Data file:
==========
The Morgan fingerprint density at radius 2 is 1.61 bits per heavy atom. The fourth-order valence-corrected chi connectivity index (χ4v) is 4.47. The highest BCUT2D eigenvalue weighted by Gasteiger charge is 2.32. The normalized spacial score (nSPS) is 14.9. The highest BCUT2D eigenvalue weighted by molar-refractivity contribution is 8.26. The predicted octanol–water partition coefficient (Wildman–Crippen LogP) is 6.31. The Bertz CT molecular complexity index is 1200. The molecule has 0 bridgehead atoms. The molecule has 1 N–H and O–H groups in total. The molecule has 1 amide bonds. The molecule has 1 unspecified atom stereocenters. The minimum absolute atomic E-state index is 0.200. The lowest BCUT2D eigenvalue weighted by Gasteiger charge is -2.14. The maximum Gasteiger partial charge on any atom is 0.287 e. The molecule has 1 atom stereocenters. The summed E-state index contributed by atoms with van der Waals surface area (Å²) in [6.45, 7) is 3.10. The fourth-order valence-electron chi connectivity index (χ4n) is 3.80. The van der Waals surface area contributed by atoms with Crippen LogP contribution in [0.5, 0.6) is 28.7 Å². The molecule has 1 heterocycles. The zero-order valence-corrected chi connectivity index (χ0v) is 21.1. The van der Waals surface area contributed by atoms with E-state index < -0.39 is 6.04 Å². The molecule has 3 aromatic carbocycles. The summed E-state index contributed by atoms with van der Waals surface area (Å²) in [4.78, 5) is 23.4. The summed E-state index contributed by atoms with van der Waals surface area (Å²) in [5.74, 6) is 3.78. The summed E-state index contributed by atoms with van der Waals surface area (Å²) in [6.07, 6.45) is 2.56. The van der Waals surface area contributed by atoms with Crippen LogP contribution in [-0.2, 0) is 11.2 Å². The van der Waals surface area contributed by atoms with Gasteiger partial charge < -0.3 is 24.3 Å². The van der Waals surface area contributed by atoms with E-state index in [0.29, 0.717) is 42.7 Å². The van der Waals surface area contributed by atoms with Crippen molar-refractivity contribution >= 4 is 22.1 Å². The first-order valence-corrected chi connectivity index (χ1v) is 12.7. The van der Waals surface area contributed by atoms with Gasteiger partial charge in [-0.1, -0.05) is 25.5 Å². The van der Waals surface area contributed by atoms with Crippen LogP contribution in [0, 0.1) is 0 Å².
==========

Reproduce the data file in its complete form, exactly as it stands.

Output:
The Morgan fingerprint density at radius 2 is 1.61 bits per heavy atom. The fourth-order valence-corrected chi connectivity index (χ4v) is 4.47. The highest BCUT2D eigenvalue weighted by Gasteiger charge is 2.32. The normalized spacial score (nSPS) is 14.9. The highest BCUT2D eigenvalue weighted by molar-refractivity contribution is 8.26. The predicted octanol–water partition coefficient (Wildman–Crippen LogP) is 6.31. The Bertz CT molecular complexity index is 1200. The molecule has 0 bridgehead atoms. The molecule has 1 N–H and O–H groups in total. The molecule has 1 amide bonds. The molecule has 1 unspecified atom stereocenters. The minimum absolute atomic E-state index is 0.200. The lowest BCUT2D eigenvalue weighted by Gasteiger charge is -2.14. The maximum Gasteiger partial charge on any atom is 0.287 e. The molecule has 1 atom stereocenters. The summed E-state index contributed by atoms with van der Waals surface area (Å²) in [6.45, 7) is 3.10. The fourth-order valence-electron chi connectivity index (χ4n) is 3.80. The van der Waals surface area contributed by atoms with Crippen LogP contribution in [0.5, 0.6) is 28.7 Å². The molecule has 1 heterocycles. The zero-order valence-corrected chi connectivity index (χ0v) is 21.1. The van der Waals surface area contributed by atoms with E-state index < -0.39 is 6.04 Å². The molecule has 3 aromatic carbocycles. The summed E-state index contributed by atoms with van der Waals surface area (Å²) in [4.78, 5) is 23.4. The summed E-state index contributed by atoms with van der Waals surface area (Å²) in [5.74, 6) is 3.78. The summed E-state index contributed by atoms with van der Waals surface area (Å²) in [6.07, 6.45) is 2.56. The van der Waals surface area contributed by atoms with Crippen LogP contribution in [-0.2, 0) is 11.2 Å². The van der Waals surface area contributed by atoms with Gasteiger partial charge < -0.3 is 24.3 Å². The van der Waals surface area contributed by atoms with E-state index in [0.29, 0.717) is 42.7 Å². The van der Waals surface area contributed by atoms with Crippen molar-refractivity contribution >= 4 is 22.1 Å². The first-order valence-corrected chi connectivity index (χ1v) is 12.7. The van der Waals surface area contributed by atoms with Gasteiger partial charge in [-0.1, -0.05) is 25.5 Å². The van der Waals surface area contributed by atoms with Crippen LogP contribution in [0, 0.1) is 0 Å².